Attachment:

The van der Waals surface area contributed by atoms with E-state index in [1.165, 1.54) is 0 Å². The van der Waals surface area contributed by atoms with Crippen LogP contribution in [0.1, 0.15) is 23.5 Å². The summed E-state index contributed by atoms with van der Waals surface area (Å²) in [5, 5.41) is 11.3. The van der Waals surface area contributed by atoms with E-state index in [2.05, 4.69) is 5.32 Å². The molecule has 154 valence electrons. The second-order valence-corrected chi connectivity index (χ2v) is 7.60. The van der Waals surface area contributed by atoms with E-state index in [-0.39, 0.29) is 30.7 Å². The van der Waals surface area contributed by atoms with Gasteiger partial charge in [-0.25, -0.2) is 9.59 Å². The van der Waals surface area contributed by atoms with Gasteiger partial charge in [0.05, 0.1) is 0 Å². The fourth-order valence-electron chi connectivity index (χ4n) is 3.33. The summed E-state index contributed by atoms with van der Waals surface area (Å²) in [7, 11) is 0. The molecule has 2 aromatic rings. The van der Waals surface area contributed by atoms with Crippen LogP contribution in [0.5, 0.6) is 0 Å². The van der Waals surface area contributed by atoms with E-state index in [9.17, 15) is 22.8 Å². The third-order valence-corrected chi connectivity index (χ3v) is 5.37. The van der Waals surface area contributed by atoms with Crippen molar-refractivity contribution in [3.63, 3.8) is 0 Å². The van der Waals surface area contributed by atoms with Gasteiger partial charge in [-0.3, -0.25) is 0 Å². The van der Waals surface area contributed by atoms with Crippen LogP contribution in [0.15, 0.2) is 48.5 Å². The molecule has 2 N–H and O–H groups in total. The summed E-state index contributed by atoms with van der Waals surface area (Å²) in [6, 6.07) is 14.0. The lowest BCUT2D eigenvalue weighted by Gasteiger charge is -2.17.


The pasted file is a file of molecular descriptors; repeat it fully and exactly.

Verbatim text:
The van der Waals surface area contributed by atoms with E-state index in [1.165, 1.54) is 0 Å². The van der Waals surface area contributed by atoms with Crippen LogP contribution in [0.1, 0.15) is 23.5 Å². The summed E-state index contributed by atoms with van der Waals surface area (Å²) in [5, 5.41) is 11.3. The van der Waals surface area contributed by atoms with E-state index in [2.05, 4.69) is 5.32 Å². The molecule has 154 valence electrons. The second-order valence-corrected chi connectivity index (χ2v) is 7.60. The van der Waals surface area contributed by atoms with E-state index in [-0.39, 0.29) is 30.7 Å². The van der Waals surface area contributed by atoms with Gasteiger partial charge in [-0.25, -0.2) is 9.59 Å². The van der Waals surface area contributed by atoms with Gasteiger partial charge in [0.05, 0.1) is 0 Å². The fourth-order valence-electron chi connectivity index (χ4n) is 3.33. The summed E-state index contributed by atoms with van der Waals surface area (Å²) in [7, 11) is 0. The molecule has 2 aromatic rings. The van der Waals surface area contributed by atoms with Crippen LogP contribution in [0.5, 0.6) is 0 Å². The van der Waals surface area contributed by atoms with E-state index in [9.17, 15) is 22.8 Å². The third-order valence-corrected chi connectivity index (χ3v) is 5.37. The van der Waals surface area contributed by atoms with Crippen molar-refractivity contribution in [3.63, 3.8) is 0 Å². The van der Waals surface area contributed by atoms with Gasteiger partial charge in [-0.3, -0.25) is 0 Å². The van der Waals surface area contributed by atoms with Crippen LogP contribution in [0.15, 0.2) is 48.5 Å². The molecule has 2 N–H and O–H groups in total. The summed E-state index contributed by atoms with van der Waals surface area (Å²) in [6, 6.07) is 14.0. The lowest BCUT2D eigenvalue weighted by Gasteiger charge is -2.17.